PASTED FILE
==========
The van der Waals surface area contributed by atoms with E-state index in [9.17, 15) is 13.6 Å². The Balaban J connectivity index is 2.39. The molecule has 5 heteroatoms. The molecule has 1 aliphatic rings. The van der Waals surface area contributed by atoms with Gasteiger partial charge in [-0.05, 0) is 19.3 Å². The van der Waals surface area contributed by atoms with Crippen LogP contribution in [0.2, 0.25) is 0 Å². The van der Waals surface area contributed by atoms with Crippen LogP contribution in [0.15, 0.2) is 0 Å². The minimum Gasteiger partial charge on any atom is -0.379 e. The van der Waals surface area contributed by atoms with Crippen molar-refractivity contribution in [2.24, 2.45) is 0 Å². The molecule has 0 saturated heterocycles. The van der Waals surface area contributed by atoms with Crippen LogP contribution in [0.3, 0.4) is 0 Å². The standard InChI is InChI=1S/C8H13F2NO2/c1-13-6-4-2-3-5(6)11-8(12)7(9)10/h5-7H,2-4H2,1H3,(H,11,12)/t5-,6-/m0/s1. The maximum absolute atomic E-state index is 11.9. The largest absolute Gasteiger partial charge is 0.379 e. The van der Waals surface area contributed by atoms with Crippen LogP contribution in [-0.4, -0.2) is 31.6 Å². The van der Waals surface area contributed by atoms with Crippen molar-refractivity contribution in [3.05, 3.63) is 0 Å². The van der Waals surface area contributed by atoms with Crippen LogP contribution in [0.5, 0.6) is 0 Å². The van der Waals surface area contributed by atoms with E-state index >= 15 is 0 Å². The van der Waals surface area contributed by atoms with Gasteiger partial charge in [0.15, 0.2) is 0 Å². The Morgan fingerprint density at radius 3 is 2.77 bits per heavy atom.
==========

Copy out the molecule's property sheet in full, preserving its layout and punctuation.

The van der Waals surface area contributed by atoms with E-state index in [9.17, 15) is 13.6 Å². The Balaban J connectivity index is 2.39. The molecule has 5 heteroatoms. The molecule has 1 aliphatic rings. The van der Waals surface area contributed by atoms with Gasteiger partial charge in [-0.05, 0) is 19.3 Å². The van der Waals surface area contributed by atoms with Crippen LogP contribution in [0.2, 0.25) is 0 Å². The van der Waals surface area contributed by atoms with Crippen LogP contribution in [0.15, 0.2) is 0 Å². The minimum Gasteiger partial charge on any atom is -0.379 e. The van der Waals surface area contributed by atoms with Crippen molar-refractivity contribution in [2.24, 2.45) is 0 Å². The molecule has 0 saturated heterocycles. The van der Waals surface area contributed by atoms with Crippen LogP contribution in [0.3, 0.4) is 0 Å². The standard InChI is InChI=1S/C8H13F2NO2/c1-13-6-4-2-3-5(6)11-8(12)7(9)10/h5-7H,2-4H2,1H3,(H,11,12)/t5-,6-/m0/s1. The maximum absolute atomic E-state index is 11.9. The largest absolute Gasteiger partial charge is 0.379 e. The van der Waals surface area contributed by atoms with Crippen LogP contribution in [-0.4, -0.2) is 31.6 Å². The van der Waals surface area contributed by atoms with Crippen molar-refractivity contribution in [3.05, 3.63) is 0 Å². The van der Waals surface area contributed by atoms with Crippen LogP contribution in [0.5, 0.6) is 0 Å². The van der Waals surface area contributed by atoms with E-state index >= 15 is 0 Å². The van der Waals surface area contributed by atoms with Gasteiger partial charge in [0.15, 0.2) is 0 Å². The Morgan fingerprint density at radius 3 is 2.77 bits per heavy atom.